Bills Would Increase Penalties For Drunk Driving Offenses

Proposals Would Impose Longer Minimum Sentences For OWI Convictions

UC Irvine (CC-BY-NC-ND)

A package of bills to crack down on drunk driving offenders in Wisconsin will get a public hearing Thursday in the state Capitol.

Two of the bills would increase mandatory minimum sentences for drunk driving. The first would triple the mandatory minimum for a fifth or sixth offense from six months of imprisonment to 18 months behind bars. Currently, you can face a maximum of 10 years in prison for a fifth or sixth offense.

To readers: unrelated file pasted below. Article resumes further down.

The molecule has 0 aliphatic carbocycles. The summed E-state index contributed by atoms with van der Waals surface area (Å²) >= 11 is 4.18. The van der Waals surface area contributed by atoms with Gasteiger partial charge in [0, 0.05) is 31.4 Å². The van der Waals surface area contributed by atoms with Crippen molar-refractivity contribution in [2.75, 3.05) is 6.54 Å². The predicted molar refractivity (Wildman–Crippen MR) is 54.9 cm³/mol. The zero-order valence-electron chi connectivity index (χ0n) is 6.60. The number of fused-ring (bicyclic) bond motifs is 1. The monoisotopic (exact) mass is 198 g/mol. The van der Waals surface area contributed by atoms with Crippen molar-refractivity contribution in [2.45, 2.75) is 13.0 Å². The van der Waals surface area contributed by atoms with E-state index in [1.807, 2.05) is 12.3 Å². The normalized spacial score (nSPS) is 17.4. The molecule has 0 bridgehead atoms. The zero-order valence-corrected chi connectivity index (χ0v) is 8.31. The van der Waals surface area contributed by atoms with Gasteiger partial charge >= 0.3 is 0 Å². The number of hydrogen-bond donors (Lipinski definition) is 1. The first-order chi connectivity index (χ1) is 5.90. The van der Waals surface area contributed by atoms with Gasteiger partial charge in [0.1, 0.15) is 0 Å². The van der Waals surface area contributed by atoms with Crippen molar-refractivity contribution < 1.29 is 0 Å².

Another bill would dictate a five-year minimum in cases where a drunk driving offense results in homicide. There is currently no minimum sentence for that crime.

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Rep. Jim Ott, R-Mequon, is sponsoring the bills. He said current sentences send the wrong message to families of drunk driving victims.

I think this kind of multiplies the pain the family is already feeling because it looks like our criminal justice systems doesn‘t take these sorts of offenses seriously,” Ott said.

He also said he hopes the proposals make a statement.

“If you decide to get in your automobile drunk and drive on the roads and put other people’s life and limb in peril, that the state of Wisconsin takes that seriously,” he said.

Ott’s third bill up for a hearing Thursday would penalize offenders who drive without required ignition interlock devices in their cars.